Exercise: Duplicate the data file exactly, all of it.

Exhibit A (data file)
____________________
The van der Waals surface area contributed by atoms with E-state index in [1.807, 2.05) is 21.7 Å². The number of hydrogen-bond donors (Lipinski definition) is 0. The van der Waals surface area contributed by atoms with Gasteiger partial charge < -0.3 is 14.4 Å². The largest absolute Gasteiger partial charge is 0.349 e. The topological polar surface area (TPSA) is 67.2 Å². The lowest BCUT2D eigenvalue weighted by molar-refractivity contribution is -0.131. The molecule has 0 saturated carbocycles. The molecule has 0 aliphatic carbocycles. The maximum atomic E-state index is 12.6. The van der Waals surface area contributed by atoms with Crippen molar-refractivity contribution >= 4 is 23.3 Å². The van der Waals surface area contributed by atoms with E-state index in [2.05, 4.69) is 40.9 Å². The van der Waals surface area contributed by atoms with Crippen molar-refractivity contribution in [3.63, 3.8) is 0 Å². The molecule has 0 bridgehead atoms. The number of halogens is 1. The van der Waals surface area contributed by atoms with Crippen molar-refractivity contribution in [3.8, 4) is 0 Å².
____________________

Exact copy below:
The van der Waals surface area contributed by atoms with E-state index in [1.807, 2.05) is 21.7 Å². The number of hydrogen-bond donors (Lipinski definition) is 0. The van der Waals surface area contributed by atoms with Gasteiger partial charge < -0.3 is 14.4 Å². The largest absolute Gasteiger partial charge is 0.349 e. The topological polar surface area (TPSA) is 67.2 Å². The lowest BCUT2D eigenvalue weighted by molar-refractivity contribution is -0.131. The molecule has 0 saturated carbocycles. The molecule has 0 aliphatic carbocycles. The maximum atomic E-state index is 12.6. The van der Waals surface area contributed by atoms with Crippen molar-refractivity contribution >= 4 is 23.3 Å². The van der Waals surface area contributed by atoms with E-state index in [2.05, 4.69) is 40.9 Å². The van der Waals surface area contributed by atoms with Crippen molar-refractivity contribution in [3.63, 3.8) is 0 Å². The molecule has 0 bridgehead atoms. The number of halogens is 1. The van der Waals surface area contributed by atoms with Crippen molar-refractivity contribution in [3.8, 4) is 0 Å².